RIT scientist modifies digital cinema technology for future space missions

NASA funds development of new astronomical imaging system

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A. Sue Weisler

RIT professor Zoran Ninkov, right, and Dmitry Vorobiev ’17 (astrophysical sciences and technology), a postdoctoral researcher in RIT’s Chester F. Carlson Center for Imaging Science, work on a new astronomical imaging system using technology found in Texas Instruments’ digital cinema projectors.

Rochester Institute of Technology researchers are developing and testing an astronomical imager inspired by an Oscar-award winning cinema projection system.

RIT scientist Zoran Ninkov modified Texas Instruments’ Digital Micromirror Device—the micro-electro-mechanical systems, or MEMS, device found in Digital Light Processing projectors—to simultaneously capture light signatures from multiple objects in the same area of sky. The RIT astronomical imaging system is competing with other technologies for deployment on future NASA space missions for surveying star and galaxy clusters.

NASA is supporting Ninkov’s ongoing research on the RIT multi-object spectrometer with a $550,000 grant to recoat the Digital Micromirror Device with aluminum to increase its reflectivity and performance at ultraviolet wavelengths.

“We’ve worked extensively on space qualification for the Texas Instruments Digital Micrormirror Device and have shown the current generation of these devices is well suited to space applications,” said Ninkov, a professor in RIT’s Chester F. Carlson Center for Imaging Science. “There’s a need for a technology to allow for the rapid programmable selection of targets in a field of view that can be input to an imaging spectrometer for use in astronomy and remote sensing.”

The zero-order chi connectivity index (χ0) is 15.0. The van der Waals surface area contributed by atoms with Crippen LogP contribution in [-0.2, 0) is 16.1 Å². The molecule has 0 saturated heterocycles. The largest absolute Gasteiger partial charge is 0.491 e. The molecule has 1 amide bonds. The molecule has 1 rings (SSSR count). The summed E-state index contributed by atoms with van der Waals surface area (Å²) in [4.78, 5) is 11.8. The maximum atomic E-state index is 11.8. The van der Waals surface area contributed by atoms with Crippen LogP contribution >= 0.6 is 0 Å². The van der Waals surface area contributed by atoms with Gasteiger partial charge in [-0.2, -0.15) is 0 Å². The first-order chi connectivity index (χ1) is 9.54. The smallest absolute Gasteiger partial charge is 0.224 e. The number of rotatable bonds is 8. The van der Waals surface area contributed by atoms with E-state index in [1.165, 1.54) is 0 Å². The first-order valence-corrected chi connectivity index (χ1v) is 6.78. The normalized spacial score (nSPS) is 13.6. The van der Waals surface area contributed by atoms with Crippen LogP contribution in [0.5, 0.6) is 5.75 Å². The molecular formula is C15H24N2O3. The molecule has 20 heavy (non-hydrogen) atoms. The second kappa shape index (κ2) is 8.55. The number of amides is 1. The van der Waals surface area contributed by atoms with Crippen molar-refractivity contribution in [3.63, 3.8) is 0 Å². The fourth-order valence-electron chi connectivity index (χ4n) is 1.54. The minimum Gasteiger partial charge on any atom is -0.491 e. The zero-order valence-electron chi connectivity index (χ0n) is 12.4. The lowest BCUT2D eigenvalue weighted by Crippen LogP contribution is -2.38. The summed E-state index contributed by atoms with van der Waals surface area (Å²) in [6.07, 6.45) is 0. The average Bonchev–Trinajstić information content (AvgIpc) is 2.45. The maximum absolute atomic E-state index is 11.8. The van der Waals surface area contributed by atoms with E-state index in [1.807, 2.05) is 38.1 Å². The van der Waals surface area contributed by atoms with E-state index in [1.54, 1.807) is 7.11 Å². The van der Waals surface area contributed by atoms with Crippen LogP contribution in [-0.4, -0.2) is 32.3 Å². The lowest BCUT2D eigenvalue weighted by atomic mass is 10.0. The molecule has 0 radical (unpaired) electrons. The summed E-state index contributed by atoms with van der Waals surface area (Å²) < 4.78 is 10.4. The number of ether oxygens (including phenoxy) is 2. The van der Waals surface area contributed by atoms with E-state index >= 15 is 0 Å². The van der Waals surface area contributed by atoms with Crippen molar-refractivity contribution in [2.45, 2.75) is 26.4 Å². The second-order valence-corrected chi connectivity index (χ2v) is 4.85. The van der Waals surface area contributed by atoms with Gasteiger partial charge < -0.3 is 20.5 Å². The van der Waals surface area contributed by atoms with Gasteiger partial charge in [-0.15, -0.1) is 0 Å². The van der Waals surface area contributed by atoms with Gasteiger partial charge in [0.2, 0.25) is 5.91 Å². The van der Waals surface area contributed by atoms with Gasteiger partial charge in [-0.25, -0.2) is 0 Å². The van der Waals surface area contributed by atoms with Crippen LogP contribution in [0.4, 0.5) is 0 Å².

The Texas Instruments device consists of 2048-by-1080 individual mirrors that can switch between two positions at thousands of times per second. Ninkov recognized the programmable mirrors had applications in astronomical imaging and remote sensing.

During the last decade, Ninkov’s team turned the commercial product into a scientific instrument to detect and capture astronomical data. The new technology selects targets from a two-dimensional sky field and deflects light down two distinct pathways—either to an imaging spectrometer or to an imaging array detector. The spectrometer records light at many contiguous spectral wavelengths and compresses information in the field of view into a data cube. The imaging detector array captures light signals from the objects with a charge-coupled device similar to technology found in digital cameras.

Ninkov’s team includes Dmitry Vorobiev, a postdoctoral researcher at RIT; graduate students; and collaborators at NASA Goddard Flight Center.

Ninkov leads the Laboratory for Advanced Instrumentation Research in RIT’s Center for Imaging Science. He is also a member of RIT’s Center for Detectors and the Future Photon Initiative.